23 Mar Why be a Mental Health First Aider?
I used to work in an office environment. The workload meant I arrived early, worked through my lunch hour, left late, and still had a pile of files to come back to the next day. In addition, my worry was reaching the financial targets which seem to increase with alarming regularity; not great when you did fixed fee work, so finding increased fees was a nightmare. When I think back now, I really struggled, feeling constantly stressed because I couldn’t reach the targets and not wanting to say anything as it would seem I wasn’t good enough. The one time I did say something about the huge workload, I was told to give some files to Amy* as she goes home on time and so obviously hasn’t got enough work to do! That was the culture, so any thoughts about opening up and voicing my concerns were completely out of the question.
I had my once-a-year appraisal and my supervisor spent the whole meeting talking about having one pot of money and those who put their head above the parapet will be rewarded at the expense of others, she even came out with the phrase ‘dog eat dog’. So, when she asked me if everything was okay I just said yes as there seemed no point in saying, well actually, I’m struggling with the targets. Soon after, I handed in my notice and left.
That was about 20 years ago. I often wonder how many good employees who walked away from jobs over the years, may have stayed if only they felt confident and comfortable enough to approach their managers to talk about their concerns. How much would those Managers have saved (and made) financially if they had supported their employees better. Losing experienced employees plus recruitment and training expenses all affect the bottom line.
So, what has this got to do with Mental Health First Aid Training?
We have talked before about the importance of starting in a good place and building on that to implement a health and wellbeing programme that works. Having regular one to one sessions with staff to discuss workload, targets, deadlines, to ensure no-one is feeling overloaded or stressed beyond reasonable limits. Often stress is not noticeable until that person has reached a point where they need to take sick leave.
It is easy to notice signs of poor physical health, e.g. injuries, aches and pains, the need for medical treatment for conditions and illnesses, but not so easy to notice when someone is experiencing poor mental health. There is also a reticence to talk about mental health, often drawn from fear of saying the wrong thing or generally feeling inadequate to deal with a situation where someone needs help or guidance.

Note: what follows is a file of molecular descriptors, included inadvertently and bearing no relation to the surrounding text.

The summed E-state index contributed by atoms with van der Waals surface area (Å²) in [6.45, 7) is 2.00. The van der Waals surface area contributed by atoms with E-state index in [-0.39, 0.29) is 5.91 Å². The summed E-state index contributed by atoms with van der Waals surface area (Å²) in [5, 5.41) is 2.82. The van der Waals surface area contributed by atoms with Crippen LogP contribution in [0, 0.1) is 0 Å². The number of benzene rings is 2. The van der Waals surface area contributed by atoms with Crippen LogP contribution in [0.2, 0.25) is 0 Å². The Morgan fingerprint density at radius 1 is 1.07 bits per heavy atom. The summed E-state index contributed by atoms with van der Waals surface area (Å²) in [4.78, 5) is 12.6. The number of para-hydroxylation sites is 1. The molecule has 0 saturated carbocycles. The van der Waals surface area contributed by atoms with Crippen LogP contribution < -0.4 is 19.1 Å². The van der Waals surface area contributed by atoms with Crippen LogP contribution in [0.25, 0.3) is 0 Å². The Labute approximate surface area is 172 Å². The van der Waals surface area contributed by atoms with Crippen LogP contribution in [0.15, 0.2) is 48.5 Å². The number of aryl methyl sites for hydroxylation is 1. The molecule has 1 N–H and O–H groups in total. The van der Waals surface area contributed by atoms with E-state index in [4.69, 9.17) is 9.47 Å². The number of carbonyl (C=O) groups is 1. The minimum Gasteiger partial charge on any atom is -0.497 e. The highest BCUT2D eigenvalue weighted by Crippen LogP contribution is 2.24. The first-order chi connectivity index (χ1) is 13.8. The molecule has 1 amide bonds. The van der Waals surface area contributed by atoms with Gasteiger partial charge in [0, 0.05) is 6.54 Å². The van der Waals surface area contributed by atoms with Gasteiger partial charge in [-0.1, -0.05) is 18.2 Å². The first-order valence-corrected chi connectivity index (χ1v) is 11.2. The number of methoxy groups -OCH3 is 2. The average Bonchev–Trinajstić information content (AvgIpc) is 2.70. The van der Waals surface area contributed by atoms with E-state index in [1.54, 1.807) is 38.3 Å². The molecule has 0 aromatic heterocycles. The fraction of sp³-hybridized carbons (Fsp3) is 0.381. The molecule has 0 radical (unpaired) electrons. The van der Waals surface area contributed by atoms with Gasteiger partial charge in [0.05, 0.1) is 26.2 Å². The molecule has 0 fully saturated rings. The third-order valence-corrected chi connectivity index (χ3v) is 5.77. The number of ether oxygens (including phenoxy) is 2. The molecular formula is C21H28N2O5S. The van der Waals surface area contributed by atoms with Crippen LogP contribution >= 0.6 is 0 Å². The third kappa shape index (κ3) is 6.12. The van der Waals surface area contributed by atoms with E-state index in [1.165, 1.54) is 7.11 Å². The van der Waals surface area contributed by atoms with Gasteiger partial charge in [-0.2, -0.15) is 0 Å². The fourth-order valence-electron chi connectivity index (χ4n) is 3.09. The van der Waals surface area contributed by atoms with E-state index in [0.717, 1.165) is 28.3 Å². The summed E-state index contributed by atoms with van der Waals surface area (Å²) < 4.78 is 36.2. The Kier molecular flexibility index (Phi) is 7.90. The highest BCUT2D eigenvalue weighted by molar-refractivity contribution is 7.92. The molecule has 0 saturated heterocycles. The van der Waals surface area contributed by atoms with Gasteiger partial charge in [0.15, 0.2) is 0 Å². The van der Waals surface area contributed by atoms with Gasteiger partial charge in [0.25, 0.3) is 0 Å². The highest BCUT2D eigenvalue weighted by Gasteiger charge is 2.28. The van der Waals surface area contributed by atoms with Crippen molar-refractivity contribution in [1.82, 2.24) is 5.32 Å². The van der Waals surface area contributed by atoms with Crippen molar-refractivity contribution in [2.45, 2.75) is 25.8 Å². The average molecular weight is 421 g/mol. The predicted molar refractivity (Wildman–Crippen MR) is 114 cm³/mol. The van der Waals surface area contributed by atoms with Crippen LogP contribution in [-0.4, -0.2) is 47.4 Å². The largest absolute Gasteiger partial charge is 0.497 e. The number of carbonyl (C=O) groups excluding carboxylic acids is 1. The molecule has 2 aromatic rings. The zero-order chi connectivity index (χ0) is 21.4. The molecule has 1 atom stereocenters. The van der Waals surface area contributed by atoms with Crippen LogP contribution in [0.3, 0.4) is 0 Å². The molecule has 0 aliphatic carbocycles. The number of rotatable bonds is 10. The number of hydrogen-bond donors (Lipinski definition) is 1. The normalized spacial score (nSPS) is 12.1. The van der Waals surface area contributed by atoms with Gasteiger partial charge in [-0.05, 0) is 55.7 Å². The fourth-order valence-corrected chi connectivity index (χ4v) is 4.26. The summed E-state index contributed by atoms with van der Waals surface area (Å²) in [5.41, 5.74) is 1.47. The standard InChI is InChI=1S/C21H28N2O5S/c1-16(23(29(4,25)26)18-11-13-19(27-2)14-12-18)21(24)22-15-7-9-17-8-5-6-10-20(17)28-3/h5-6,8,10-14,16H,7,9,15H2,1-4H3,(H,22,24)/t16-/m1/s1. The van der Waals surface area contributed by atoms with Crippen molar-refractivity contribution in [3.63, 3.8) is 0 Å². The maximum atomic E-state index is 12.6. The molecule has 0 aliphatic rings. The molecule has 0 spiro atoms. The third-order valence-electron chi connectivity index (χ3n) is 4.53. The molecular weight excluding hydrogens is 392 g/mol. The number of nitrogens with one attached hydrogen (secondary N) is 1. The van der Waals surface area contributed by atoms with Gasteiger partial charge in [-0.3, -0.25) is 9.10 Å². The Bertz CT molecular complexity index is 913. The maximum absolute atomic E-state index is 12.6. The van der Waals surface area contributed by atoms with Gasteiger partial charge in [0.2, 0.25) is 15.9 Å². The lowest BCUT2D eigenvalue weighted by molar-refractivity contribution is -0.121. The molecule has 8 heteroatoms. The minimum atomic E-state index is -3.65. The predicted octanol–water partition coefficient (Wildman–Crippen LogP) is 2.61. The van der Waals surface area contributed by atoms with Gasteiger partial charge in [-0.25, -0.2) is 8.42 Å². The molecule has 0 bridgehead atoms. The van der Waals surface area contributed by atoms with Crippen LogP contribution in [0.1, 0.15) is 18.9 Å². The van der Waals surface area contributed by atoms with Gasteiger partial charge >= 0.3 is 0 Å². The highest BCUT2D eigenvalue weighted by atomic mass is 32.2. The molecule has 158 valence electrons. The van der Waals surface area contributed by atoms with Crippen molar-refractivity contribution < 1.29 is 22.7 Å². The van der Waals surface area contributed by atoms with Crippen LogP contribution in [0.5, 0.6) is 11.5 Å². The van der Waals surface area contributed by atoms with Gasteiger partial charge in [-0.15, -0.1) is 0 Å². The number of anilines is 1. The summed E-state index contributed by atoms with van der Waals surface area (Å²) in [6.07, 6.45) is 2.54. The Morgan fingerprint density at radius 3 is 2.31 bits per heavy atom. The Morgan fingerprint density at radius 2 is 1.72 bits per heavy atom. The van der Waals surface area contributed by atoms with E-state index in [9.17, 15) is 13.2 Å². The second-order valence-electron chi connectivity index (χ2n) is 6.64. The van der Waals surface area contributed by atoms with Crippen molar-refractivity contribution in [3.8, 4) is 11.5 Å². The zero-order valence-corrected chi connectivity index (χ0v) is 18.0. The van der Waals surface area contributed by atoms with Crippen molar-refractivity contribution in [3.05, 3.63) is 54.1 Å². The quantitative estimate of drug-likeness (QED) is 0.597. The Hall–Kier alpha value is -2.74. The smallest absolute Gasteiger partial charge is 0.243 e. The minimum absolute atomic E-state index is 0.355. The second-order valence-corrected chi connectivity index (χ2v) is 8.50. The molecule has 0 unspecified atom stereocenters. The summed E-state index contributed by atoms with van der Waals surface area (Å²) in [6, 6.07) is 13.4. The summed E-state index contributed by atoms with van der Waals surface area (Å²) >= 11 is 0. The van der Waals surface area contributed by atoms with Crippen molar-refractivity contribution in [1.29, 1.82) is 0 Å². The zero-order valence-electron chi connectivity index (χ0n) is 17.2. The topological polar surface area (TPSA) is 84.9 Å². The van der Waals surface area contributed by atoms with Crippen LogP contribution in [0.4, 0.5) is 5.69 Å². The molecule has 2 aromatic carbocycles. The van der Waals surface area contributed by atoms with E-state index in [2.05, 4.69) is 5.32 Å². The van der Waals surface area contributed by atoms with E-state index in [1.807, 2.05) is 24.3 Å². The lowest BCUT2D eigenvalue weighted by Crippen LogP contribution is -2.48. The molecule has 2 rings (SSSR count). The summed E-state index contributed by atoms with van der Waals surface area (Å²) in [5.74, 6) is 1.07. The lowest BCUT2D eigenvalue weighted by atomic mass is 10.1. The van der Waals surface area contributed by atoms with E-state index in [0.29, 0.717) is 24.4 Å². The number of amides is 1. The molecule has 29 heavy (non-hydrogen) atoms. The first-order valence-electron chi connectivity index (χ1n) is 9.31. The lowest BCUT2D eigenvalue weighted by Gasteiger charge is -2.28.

I recently attended a two-day online course of Mental Health First Aid Training, and it has opened my eyes as to how helpful this training is in a workplace environment and outside of work too. If mental health first aiders were in existence 20 years ago, I may have had the confidence to talk about my workload, in the knowledge that I would not be perceived as not coping or incapable of doing my job, but instead to have the support and opportunity to talk and find a solution acceptable to both me and my employer.
It’s the fear of what others may think that stops people talking. Having a mental health first aider available to listen could make all the difference. The course is comprehensive and guides you as to how to approach someone you feel may be experiencing poor mental health, how to actively listen and talk non-judgmentally and to support that person.
If you put yourself forward for mental health first aid training, are you unsure as to what will be expected of you once you have attended the course? No-one is expecting you to suddenly transform into a counsellor, someone who has all the answers, providing solutions to every problem and handing out advice. It’s not about that. It’s learning how to give support and time in a confidential, friendly way which allows for open discussion without fear of reprisals. It is also about your own self-care.
I would thoroughly recommend the course and can think of no better way to create a supportive inclusive environment for your business which will reap rewards both financially by retaining staff and morally by showing them that they really are valued and part of the team.